Then he writes: “Make every effort to keep the unity of the Spirit through the bond of peace” (Eph. 4:3). When God created the church He destroyed the rift between the Jews and the Gentiles. All such distinctions were abolished in the church. All Christians are indwelt by the Holy Spirit. Nothing can destroy this fact. Nothing can destroy this unity that has been made by God. We can’t create this unity of the shared spiritual life, but we can disturb it. So, we are told to work to keep it by living at peace with one another. We all have different convictions over debatable matters, but these should be overlooked so we can work together in peace for our common good. Of course we should have unity on the essentials of our faith. For the non-essentials there is liberty and we should be able to agree to disagree in a humble, gentle, patient and loving way.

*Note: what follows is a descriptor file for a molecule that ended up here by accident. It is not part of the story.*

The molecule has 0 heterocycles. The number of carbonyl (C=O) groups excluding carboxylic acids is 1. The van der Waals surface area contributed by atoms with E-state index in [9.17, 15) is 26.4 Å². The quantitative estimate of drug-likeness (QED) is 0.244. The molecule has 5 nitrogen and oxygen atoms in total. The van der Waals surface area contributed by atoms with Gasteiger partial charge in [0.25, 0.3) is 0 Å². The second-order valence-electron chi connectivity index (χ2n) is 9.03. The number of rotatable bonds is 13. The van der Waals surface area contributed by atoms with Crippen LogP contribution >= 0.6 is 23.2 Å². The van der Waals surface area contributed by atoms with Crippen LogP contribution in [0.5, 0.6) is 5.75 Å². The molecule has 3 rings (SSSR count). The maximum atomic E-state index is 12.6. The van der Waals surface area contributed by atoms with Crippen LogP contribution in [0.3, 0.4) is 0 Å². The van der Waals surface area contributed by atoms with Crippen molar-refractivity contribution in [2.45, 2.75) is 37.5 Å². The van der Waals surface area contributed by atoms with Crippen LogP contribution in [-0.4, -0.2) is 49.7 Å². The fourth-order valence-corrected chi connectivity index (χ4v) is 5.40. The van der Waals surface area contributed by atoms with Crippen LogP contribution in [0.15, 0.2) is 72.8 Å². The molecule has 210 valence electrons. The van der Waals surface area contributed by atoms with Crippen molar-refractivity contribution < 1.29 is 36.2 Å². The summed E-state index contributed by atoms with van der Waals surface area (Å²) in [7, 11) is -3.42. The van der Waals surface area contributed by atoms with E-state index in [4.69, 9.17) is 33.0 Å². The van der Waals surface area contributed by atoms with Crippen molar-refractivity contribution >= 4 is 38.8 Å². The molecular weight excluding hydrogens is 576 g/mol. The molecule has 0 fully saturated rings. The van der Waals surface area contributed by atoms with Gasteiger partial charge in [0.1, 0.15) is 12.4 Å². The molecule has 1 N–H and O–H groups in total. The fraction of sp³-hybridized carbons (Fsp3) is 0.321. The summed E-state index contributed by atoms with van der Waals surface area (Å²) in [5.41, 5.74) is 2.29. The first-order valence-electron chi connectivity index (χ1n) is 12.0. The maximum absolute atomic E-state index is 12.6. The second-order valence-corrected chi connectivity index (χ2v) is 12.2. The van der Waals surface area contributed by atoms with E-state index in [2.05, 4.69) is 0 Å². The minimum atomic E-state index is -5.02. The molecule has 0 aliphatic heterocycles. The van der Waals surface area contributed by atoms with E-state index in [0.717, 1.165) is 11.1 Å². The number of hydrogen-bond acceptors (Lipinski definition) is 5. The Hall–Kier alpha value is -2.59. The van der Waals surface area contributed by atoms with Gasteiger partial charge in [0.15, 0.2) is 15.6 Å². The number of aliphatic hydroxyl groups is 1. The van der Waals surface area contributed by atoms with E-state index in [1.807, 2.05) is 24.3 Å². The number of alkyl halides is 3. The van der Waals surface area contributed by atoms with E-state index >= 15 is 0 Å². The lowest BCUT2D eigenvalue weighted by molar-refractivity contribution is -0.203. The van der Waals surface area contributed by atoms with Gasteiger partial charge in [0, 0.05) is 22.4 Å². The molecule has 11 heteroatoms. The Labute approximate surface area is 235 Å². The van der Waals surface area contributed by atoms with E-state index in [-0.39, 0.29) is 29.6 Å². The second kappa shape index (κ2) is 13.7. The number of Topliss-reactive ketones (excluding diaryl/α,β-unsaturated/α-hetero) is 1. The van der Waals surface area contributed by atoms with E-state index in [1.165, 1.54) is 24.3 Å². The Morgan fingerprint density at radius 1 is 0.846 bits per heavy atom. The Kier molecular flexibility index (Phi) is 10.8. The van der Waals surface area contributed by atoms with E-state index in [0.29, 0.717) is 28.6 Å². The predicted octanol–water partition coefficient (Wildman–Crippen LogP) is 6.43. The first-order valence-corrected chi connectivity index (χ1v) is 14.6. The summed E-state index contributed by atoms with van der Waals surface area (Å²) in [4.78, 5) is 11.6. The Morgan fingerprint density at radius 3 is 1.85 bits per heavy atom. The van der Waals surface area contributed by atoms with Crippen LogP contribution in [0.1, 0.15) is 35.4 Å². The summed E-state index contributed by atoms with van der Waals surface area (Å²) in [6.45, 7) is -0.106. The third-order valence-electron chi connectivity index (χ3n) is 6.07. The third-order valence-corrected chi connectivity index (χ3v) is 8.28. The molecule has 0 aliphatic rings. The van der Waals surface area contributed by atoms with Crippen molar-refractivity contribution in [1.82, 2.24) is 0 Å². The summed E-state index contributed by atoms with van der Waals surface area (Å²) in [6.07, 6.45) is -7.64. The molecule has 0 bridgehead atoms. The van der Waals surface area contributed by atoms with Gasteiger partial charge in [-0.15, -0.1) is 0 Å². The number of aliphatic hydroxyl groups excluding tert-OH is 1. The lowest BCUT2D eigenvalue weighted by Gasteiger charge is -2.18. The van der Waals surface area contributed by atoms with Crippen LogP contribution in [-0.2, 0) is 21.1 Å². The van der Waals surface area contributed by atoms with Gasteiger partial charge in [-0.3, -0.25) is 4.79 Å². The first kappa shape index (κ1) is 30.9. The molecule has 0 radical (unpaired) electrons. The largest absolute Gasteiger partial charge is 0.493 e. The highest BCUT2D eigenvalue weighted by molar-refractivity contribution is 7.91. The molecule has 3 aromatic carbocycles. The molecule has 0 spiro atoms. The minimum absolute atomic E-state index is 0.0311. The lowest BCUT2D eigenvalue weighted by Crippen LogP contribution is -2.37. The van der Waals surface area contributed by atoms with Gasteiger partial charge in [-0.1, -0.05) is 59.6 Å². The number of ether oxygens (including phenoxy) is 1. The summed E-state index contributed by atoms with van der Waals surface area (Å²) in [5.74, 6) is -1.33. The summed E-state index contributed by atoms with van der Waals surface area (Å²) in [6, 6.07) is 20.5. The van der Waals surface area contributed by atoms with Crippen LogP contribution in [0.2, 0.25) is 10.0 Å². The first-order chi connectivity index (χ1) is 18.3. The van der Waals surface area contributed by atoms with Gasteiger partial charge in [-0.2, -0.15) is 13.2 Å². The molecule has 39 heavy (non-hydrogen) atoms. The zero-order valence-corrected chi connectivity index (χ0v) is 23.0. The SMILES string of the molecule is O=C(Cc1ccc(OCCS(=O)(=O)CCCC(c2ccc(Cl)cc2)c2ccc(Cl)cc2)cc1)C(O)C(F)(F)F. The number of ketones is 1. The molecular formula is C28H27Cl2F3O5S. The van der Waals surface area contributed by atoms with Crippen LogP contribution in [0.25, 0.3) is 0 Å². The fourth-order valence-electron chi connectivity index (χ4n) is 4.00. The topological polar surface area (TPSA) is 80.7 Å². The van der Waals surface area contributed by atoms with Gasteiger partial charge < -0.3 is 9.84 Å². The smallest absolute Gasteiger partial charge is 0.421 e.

We are to concentrate on the basis of our Christian unity instead of being occupied by our differences (Eph. 4:4-6). Seven reasons are given for this: there is one body, which is comprised of all true believers from Pentecost to the rapture and as a physical body grows from a single cell and every cell shares that original life, every believer shares the spiritual life associated with the Holy Spirit and they share an eternal destiny; there is one Spirit, who indwells all true believers; there is one hope, which is to be with the Lord for eternity and to be like Him (1 Jn. 3:2); there is one Lord, who is the ultimate authority (Phil. 2:9-11); there is one faith to be believed, which is the body of truth in the New Testament (Jude 3); there is one baptism, which could be the baptism of the Spirit (1 Cor. 12:13) or the water baptism by which believers express their allegiance to Christ; and there is one God, who is the supreme ruler of the universe.